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County Surprises Mt. Pleasant By Ending Response to Medical Building

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The medical building at 19 Bradhurst Ave. in Hawthorne. Westchester County police and emergency personnel said last week they are prepared to end calls to the privately-operated facility.

Mount Pleasant’s emergency services face a severe strain after Westchester County suddenly informed town officials last week that its personnel will no longer be responding to calls at the 19 Bradhurst Ave. medical building in Hawthorne.

Police Chief Paul Oliva said last Tuesday that he was notified a day earlier by the Westchester County Department of Public Safety that effective immediately county police will not answer calls at the roughly 210,000-square-foot medical complex. There are a wide variety of medical providers and specialists at that location.

Any change would impact the Hawthorne Volunteer Ambulance Corps, whose coverage area includes the property, and potentially the Valhalla Ambulance Corps since it would serve as the backup ambulance service, according to town officials. Currently, when a patient needs to be transported from the site to the hospital, the Westchester Emergency Medical Service (WEMS) is responsible to complete that task.

For most reports of aided cases at medical facilities, police also respond.

At first, Oliva said he thought it was an April Fool’s joke, but soon realized that the change was imminent.

“But they’re just abandoning ship,” the chief said. “Our paramedic usually rolls on these calls also. So it’s going to tie up our paramedic. I mean, I know what I would have to do but I don’t know if there are any other avenues. I don’t know if I can fight it or not.”

Town Supervisor Carl Fulgenzi said last Friday that no change had been made as of last week despite the town being informed county coverage would end on Apr. 1. He said the town is engaging in talks with the county, but there’s been no resolution yet.

“The problem is, can the ambulance corps, the volunteer ambulance corps, handle it,” Fulgenzi said. “Hawthorne’s been stressed with calls. So the town is going to look at what are we going to do moving forward. Do we have to create another supplemental service?”

The change is being made after the county police conducted an internal review of its responses for aided cases throughout Westchester, not just 19 Bradhurst Ave., said county police spokesman Kieran O’Leary. Elimination of the county’s response at the Hawthorne site was decided on after it was confirmed that the overwhelming majority of the property, including the portion where the building is situated, is on privately-owned land and not county property, he said.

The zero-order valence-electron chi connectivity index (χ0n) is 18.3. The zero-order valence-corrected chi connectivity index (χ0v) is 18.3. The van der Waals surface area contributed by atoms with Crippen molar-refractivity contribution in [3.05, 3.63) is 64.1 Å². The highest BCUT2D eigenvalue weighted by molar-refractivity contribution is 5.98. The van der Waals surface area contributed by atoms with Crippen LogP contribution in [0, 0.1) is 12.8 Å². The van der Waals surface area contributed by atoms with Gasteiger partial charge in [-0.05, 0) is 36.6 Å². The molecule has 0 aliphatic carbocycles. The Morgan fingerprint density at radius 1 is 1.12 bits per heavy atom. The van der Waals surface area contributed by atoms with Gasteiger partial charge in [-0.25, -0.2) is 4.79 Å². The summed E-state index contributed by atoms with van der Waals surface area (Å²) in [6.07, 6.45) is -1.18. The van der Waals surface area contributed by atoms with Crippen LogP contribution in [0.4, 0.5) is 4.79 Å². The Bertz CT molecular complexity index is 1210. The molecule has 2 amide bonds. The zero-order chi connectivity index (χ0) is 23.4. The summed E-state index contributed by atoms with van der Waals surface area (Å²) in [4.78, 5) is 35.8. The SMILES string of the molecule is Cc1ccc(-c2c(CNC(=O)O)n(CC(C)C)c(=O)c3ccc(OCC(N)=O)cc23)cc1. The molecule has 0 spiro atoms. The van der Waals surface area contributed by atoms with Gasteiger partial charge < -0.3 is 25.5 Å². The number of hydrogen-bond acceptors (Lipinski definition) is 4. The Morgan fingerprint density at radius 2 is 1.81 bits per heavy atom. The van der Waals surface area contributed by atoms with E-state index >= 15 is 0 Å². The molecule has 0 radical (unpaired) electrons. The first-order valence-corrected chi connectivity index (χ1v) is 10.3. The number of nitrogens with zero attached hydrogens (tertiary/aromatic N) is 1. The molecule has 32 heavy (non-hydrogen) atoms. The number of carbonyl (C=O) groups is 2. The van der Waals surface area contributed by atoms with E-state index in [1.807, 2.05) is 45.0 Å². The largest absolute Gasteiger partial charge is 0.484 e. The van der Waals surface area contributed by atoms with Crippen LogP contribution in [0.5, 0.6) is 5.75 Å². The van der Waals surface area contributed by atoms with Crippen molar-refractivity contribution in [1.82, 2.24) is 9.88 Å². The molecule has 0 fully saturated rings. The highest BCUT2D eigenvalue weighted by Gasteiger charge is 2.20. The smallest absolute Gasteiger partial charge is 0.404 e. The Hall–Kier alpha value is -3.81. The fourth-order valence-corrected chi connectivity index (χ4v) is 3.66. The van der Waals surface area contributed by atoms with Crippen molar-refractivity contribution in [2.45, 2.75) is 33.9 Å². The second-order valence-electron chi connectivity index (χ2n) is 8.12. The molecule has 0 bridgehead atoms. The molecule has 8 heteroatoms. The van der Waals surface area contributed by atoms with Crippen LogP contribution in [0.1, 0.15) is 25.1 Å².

“We were examining the necessity of responding to aided cases at medical offices when medical professionals were already present,” O’Leary said. “Generally speaking, those calls at 19 Bradhurst were handled by an Emergency Service Unit truck assigned to central Westchester, making that truck and its two officers unavailable for other calls until the ambulance arrived and the transport occurred.”

In 2023, the county responded to 299 calls at that address, with 212 of those being “aided cases,” according to statistics from the county. Aided cases typically would be non-emergencies where a patient would be at the site for a doctor’s appointment and it would be determined by medical personnel that they should go to the hospital, O’Leary said.

Most of the other calls involved minor vehicle accidents in the parking lot or parking complaints, he said. There were also a few criminal complaints and domestic disputes.

Oliva and Town Board members said last week that some advance notice would have been beneficial for the town so it could prepare both its officers and volunteer ambulance corps for the added responsibility. Councilwoman Laurie Rogers-Smalley said at least 90 days lead time would have been sufficient.

Councilwoman Danielle Zaino said the town may be hard-pressed to fulfill the obligation without proper notification.

“I mean, I think if you explain to them (that) we have a (volunteer) shortage and we’re trying to deal with it as it is providing public safety, and we’re certainly not going to be able to service these calls, they have to give us some notice,” Zaino said to Oliva at last Tuesday’s Town Board work session.

Fulgenzi said the town will also reach out to the building’s owner, which according to the town’s assessor’s office is Pepe/Fareri One, LLC, to hire a private ambulance service to shoulder some of the burden.

Meanwhile, the supervisor said the town hopes to make the upcoming transition as easy as possible for the volunteers.

“We’re going to be having a meeting the next couple of weeks with the volunteer services and offer what do you guys need that we can do to help you,” Fulgenzi said.

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